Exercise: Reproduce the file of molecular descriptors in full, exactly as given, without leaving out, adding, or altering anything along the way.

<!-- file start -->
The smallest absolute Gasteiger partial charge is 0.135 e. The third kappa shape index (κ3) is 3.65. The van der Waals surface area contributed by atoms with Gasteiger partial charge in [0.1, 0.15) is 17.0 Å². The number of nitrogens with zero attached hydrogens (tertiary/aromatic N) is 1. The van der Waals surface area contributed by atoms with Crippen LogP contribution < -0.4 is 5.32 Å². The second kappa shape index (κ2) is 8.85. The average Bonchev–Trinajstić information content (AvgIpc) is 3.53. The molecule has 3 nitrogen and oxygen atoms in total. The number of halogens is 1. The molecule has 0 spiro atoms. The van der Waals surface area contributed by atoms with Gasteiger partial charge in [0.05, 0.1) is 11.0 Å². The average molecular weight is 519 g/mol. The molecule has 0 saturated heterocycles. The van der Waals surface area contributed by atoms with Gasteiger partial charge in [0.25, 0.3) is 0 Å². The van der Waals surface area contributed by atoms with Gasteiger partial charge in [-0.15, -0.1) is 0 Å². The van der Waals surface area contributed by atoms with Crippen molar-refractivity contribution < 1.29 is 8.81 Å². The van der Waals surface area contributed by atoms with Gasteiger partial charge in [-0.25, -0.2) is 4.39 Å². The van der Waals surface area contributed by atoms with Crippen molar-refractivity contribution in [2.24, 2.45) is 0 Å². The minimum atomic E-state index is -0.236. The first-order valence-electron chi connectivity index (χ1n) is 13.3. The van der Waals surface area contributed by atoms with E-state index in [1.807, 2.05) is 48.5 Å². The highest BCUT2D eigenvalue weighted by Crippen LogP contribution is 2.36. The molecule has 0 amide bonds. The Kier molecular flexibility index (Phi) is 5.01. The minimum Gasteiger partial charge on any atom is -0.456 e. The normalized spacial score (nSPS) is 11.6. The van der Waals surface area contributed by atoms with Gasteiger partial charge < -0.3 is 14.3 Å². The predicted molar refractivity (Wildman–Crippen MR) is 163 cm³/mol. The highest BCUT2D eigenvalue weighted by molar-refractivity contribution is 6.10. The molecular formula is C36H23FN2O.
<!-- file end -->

The smallest absolute Gasteiger partial charge is 0.135 e. The third kappa shape index (κ3) is 3.65. The van der Waals surface area contributed by atoms with Gasteiger partial charge in [0.1, 0.15) is 17.0 Å². The number of nitrogens with zero attached hydrogens (tertiary/aromatic N) is 1. The van der Waals surface area contributed by atoms with Crippen LogP contribution < -0.4 is 5.32 Å². The second kappa shape index (κ2) is 8.85. The average Bonchev–Trinajstić information content (AvgIpc) is 3.53. The molecule has 3 nitrogen and oxygen atoms in total. The number of halogens is 1. The molecule has 0 spiro atoms. The van der Waals surface area contributed by atoms with Gasteiger partial charge in [0.05, 0.1) is 11.0 Å². The average molecular weight is 519 g/mol. The molecule has 0 saturated heterocycles. The van der Waals surface area contributed by atoms with Gasteiger partial charge in [0.25, 0.3) is 0 Å². The van der Waals surface area contributed by atoms with Gasteiger partial charge in [-0.15, -0.1) is 0 Å². The van der Waals surface area contributed by atoms with Crippen molar-refractivity contribution < 1.29 is 8.81 Å². The van der Waals surface area contributed by atoms with Gasteiger partial charge in [-0.25, -0.2) is 4.39 Å². The van der Waals surface area contributed by atoms with Crippen molar-refractivity contribution in [2.24, 2.45) is 0 Å². The minimum atomic E-state index is -0.236. The first-order valence-electron chi connectivity index (χ1n) is 13.3. The van der Waals surface area contributed by atoms with E-state index in [1.807, 2.05) is 48.5 Å². The highest BCUT2D eigenvalue weighted by Crippen LogP contribution is 2.36. The molecule has 0 amide bonds. The Kier molecular flexibility index (Phi) is 5.01. The minimum Gasteiger partial charge on any atom is -0.456 e. The normalized spacial score (nSPS) is 11.6. The van der Waals surface area contributed by atoms with Gasteiger partial charge < -0.3 is 14.3 Å². The predicted molar refractivity (Wildman–Crippen MR) is 163 cm³/mol. The highest BCUT2D eigenvalue weighted by molar-refractivity contribution is 6.10. The molecular formula is C36H23FN2O.